We set another record yesterday. This one has me scratching my head. The Brent WTI spread widened to $27.22. That’s never been seen before.
There are some partial explanations for this phenomenon. Brent is lighter in grade and justifies a somewhat higher price. But not $25.
Another consideration is the increasing flow of crude from the Bakken field in North Dakota. This crude often heads to Cushing, Oklahoma, and therefore creates a supply glut. The WTI price should be lower than Brent based on this. But, one again, $25 seems out of whack. The smart guys up in NDAK are also sending crude by trains to the Gulf area where prices are higher.
Another consideration is that WTI is a hedging mechanism for algo computers. When there is announced evidence of a slowing economy the markets all react. If economic activity is in decline it makes “sense” that crude should trade lower. Computers that are trying to move risk around buy bonds and sell crude. The WTI contract is the place for this type of market force to be settled.
So which price is right for crude? Is it Brent or is it WTI? The answer, to me, is that Brent is the benchmark to look at. WTI (and the futures pricing behind it) has little to do with the cost of petroleum in the US. Consider this chart of LLS crude. This is the pricing for ‘sweet’ crude for cash delivery at the Gulf of Mexico.
What is very clear is that the cost of crude used by US refiners to produce gasoline has nothing to do with the WTI price. LLS pricing has been running a $3-4 premium over Brent for some time now. That, to me, makes perfect sense.
A shipment of Nigerian crude (sweet) has two destinations. One is Rotterdam, the other is the GOM (Louisiana offshore delivery). The shipping cost for GOM delivery of a VLCC (1mm barrels of crude) is about $4/Brl higher than for European delivery (4-6 extra days of transit). Therefore a pricing matrix where LLS is equal to Brent +$4 is consistent.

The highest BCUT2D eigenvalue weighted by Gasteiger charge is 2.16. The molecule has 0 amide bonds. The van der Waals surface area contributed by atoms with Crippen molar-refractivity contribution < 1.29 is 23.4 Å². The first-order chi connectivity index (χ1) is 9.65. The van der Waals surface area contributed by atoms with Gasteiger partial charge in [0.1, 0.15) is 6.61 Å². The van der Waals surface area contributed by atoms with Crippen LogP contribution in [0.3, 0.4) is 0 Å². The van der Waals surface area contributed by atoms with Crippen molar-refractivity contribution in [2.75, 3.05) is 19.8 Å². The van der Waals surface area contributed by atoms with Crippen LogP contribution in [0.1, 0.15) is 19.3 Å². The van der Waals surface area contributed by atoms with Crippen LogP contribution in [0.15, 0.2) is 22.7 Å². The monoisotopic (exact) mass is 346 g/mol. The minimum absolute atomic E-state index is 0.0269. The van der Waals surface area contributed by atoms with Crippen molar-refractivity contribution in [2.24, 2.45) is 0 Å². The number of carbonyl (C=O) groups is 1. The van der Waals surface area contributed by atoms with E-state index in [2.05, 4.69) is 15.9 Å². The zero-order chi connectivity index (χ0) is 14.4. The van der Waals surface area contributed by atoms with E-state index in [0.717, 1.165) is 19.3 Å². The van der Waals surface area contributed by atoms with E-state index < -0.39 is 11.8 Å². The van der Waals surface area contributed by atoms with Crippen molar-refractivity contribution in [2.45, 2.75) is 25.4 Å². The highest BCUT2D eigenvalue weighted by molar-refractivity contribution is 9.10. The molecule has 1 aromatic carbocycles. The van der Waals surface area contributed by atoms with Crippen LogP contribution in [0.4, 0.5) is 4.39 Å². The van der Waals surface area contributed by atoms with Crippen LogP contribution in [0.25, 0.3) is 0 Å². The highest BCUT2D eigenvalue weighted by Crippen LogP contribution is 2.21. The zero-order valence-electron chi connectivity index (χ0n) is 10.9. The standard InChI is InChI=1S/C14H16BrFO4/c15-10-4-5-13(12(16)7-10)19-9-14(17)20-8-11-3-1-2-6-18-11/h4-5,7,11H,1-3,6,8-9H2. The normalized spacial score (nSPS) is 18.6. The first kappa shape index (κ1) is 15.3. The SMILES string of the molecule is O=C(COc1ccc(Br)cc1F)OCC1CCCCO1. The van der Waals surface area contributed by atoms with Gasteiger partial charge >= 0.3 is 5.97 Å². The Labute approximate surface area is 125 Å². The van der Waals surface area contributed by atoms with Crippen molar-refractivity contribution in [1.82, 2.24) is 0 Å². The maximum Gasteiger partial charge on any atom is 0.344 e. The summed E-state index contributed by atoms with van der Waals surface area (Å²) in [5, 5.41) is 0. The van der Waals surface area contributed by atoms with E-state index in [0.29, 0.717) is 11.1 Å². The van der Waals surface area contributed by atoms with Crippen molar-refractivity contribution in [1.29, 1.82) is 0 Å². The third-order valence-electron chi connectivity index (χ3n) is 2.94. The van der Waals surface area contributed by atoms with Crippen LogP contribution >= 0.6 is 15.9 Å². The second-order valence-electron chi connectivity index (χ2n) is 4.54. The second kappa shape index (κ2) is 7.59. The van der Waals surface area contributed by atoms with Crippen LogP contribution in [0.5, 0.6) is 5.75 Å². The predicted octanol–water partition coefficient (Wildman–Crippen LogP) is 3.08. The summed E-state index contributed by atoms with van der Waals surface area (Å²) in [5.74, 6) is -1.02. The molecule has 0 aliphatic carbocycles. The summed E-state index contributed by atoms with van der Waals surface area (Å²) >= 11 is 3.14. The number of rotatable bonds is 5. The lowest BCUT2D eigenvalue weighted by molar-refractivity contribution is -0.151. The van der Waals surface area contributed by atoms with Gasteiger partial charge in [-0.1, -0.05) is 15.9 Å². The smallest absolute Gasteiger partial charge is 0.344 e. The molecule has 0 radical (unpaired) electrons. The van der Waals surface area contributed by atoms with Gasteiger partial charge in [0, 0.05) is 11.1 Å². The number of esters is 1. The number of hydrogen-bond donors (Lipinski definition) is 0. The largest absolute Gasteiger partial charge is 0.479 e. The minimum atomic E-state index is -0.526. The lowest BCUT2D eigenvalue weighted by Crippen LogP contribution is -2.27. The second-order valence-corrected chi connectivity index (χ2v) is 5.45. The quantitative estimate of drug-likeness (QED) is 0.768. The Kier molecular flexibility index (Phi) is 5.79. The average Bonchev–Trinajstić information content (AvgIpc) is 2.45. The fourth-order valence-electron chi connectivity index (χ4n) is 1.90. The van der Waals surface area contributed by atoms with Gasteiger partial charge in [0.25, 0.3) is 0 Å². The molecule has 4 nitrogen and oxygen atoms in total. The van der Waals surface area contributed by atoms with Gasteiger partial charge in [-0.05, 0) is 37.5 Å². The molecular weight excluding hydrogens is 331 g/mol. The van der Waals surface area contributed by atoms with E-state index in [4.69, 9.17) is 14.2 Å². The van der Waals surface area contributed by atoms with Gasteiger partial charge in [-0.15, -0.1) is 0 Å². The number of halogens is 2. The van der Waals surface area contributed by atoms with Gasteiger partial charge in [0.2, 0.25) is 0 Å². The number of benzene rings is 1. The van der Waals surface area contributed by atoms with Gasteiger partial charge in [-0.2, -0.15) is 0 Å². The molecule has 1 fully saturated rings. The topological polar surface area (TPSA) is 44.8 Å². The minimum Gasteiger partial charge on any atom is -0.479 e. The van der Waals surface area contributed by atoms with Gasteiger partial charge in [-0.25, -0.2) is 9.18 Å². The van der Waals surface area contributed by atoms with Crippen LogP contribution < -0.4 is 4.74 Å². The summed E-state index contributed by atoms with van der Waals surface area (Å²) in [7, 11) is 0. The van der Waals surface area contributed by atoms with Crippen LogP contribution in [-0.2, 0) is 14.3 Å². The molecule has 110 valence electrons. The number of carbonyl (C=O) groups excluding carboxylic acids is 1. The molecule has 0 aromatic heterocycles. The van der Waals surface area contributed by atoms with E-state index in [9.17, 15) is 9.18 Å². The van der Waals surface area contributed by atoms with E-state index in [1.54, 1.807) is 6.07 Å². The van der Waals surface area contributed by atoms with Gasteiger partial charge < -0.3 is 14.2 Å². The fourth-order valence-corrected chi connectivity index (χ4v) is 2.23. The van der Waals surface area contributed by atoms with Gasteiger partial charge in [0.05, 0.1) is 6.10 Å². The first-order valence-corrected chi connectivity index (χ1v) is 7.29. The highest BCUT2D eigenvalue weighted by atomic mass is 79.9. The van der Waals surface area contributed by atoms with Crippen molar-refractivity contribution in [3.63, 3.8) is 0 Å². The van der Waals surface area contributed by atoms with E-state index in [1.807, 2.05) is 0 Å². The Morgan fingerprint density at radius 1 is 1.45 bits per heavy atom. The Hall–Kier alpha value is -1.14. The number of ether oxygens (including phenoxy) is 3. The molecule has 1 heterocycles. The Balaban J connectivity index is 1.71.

The price of gasoline for much of the country is driven by crude pricing in the Gulf; not Cushing, Oklahoma. At yesterdays closing price for LLS the price of gas is going higher in the USA. So another big drag on the economy is in front of us.
Some thoughts on this.
A few months back the smart folks at the Department of Energy tried to influence the LLS pricing by releasing crude from the SPR. That worked, for about a week. The LLS/WTI spread was about $15 at the time. Given that it is much higher today I think it is possible that D.C. will again choose to sell some more of the strategic holdings of crude in an effort to create a cheaper cost for gasoline. If the DOE was in for a penny in June then they should be in for a pound (or two) right now. One can be sure that the interventionists in Washington are teeing this up as I write.
I can’t come up with a logical explanation for the huge WTI/LLS pricing differential. With a spread of $27 one could fill up a few hundred-car trains in Oklahoma and ship the excess crude to the Gulf. With the spread as wide as it is, a train full of crude could drive back and forth across the continent a few times before getting to the final destination and still end up cheaper that $27. So what gives?
I smell manipulation in this. What it comes down to is that the price of crude that we actually use to make gas has little to do with the price of crude that is traded on the exchanges. Why?
We know the US economy is broadly in decline. We know that $4 gas is a factor that will accelerate the downward economic forces. We know that $115 crude (lls/Brent) will translate to $4 gas at the pump. We know that the “deciders” love to intervene to “fix” things that are broken.
My conclusion? The DOE will be doing Round II of SPR sales. This will happen in the near future. When that happens some fat cat oil companies will make a bundle (they did last time). But like the SPR sales in June there will be no lasting effect on market prices. Gas is going up in price, and it’s going to stay high. Just another gloomy factor in an already gloomy economy.
By. Bruce Krasting